Frank takes things to the absolute extreme and thereby transcends moral pragmatism. This is the double-sided coin of absolute or immoral pragmatism. Pragmatism is a necessary trait in a leader, but too much pragmatism is not a good thing at all. Absolute or immoral pragmatism is the ability to completely disregard morality in order to do what is necessary. This is not what we are referring to here. The pragmatism we are referring to is precisely the ability to use moral reasoning to quickly judge what is the lesser evil and to act without hesitation and not to disregard morality entirely. Absolute pragmatism disregards this.
In the situation in Unthinkable, both the moral pragmatism and the absolute pragmatism lead us to the same conclusion that two people have to die so that millions can live. But the absolute pragmatic does not do so out of moral conviction to do what is just or what is right. For them it is merely cold reasoning, they have no concern for the well being of one or of millions. Their concern is their own self-interest. The element of conscience is absent entirely in their logical formulation of what is necessary. This kind of pragmatism is the most dangerous form as it takes an illogical and immoral attribute in many situations. To kill 5 people to stay in power or stay out of jail ceases to be an issue even if the lives of 5 good people are worth more than 1 bad one.
The moral (the immorally moral) pragmatic is the most heroic in the situation of doing the unthinkable. Not only are they using moral reasoning to decide what to do but also they are sacrificing their own well-being, their own innocence for the greater good. The absolute or immoral pragmatic loses nothing from committing this act; they have no conscience that prevents them from casually doing so without reason. To know that it is an injustice on a relatively small scale, even when it is extremely disturbing to the perpetrator, and to do it anyways is arguably the most heroic thing a person can do in this situation. Thus the moral pragmatic embodies moral immorality while the absolute pragmatic embodies only immorality.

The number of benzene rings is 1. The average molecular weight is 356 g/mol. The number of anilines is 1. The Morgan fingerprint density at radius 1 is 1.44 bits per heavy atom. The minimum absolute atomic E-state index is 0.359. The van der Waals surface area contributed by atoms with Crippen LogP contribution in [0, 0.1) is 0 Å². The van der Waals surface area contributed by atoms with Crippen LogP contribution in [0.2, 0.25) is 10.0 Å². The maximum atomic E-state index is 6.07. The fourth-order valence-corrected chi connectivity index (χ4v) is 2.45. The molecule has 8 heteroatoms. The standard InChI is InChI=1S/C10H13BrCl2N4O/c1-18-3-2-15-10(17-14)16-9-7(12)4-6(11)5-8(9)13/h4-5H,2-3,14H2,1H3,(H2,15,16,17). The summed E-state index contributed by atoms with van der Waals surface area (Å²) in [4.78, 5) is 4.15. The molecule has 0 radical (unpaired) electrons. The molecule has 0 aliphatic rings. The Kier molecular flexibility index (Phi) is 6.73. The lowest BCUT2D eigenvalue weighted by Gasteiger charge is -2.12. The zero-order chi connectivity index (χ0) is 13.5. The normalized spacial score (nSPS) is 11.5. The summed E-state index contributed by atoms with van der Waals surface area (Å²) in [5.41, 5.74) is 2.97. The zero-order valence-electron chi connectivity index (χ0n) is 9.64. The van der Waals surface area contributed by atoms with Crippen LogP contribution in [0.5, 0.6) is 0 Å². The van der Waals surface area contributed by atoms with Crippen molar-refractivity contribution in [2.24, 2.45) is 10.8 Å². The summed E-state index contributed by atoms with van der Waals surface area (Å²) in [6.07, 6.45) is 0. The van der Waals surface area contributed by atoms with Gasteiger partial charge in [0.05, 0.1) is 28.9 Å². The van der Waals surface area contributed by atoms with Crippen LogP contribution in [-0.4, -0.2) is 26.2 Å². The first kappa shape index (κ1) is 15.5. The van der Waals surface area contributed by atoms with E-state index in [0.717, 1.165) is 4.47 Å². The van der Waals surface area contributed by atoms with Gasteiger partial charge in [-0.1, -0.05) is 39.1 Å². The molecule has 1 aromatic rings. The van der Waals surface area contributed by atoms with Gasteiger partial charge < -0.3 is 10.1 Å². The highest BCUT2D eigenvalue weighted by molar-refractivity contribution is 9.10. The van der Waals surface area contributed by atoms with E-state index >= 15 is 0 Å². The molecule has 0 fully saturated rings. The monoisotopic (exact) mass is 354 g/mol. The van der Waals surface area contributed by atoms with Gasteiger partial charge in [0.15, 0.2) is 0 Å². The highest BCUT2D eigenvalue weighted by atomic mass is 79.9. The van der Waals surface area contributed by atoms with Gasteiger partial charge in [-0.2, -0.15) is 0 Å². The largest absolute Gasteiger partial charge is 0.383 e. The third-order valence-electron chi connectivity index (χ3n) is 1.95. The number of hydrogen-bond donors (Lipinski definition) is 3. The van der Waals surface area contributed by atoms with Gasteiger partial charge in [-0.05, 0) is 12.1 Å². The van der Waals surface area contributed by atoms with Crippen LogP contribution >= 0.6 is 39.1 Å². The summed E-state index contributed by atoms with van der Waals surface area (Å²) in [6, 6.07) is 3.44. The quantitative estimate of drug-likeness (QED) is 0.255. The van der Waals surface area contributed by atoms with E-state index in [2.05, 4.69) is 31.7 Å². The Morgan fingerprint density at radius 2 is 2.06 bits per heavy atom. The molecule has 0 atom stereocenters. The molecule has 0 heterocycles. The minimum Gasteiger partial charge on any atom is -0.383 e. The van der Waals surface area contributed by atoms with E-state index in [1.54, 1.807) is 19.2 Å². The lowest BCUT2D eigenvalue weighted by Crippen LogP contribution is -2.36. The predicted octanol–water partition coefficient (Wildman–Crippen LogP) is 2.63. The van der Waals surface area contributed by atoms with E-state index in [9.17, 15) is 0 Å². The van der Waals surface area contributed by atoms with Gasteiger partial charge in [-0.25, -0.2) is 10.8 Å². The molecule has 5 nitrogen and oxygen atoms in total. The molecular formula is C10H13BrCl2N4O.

The best kind of leader is one that recognizes that the well being of the many is worth more than the well being of the few, even if that means doing the unnecessary, often horrible act with their own hands to prevent something even worse from happening. The best kind of leader formulates moral reasoning into the analysis that leads them to such actions as a necessary prerequisite to the action itself. To use moral justification and not merely cold, emotionless reasoning is absolutely crucial. Only can such a leader genuinely care about his/her subjects and not merely their position of power.
This kind of leader has a conscience but uses it constructively in this moral reasoning process. They use it to justify their actions even if they are immoral insofar as they prevent an even worse injustice, and thus the action becomes moral (or immorally moral). This kind of leader is logical but not cold in his reasoning. They feel the pain of those they hurt but they also know the pain of those that would have been hurt by their non-action (which itself is an action). Empathy is crucial to responsible leadership however it must be understood that sometimes a small injustice is necessary to prevent an even greater one. The best leader is morally, even immorally morally pragmatic while the worst leader is merely immorally or absolutely pragmatic.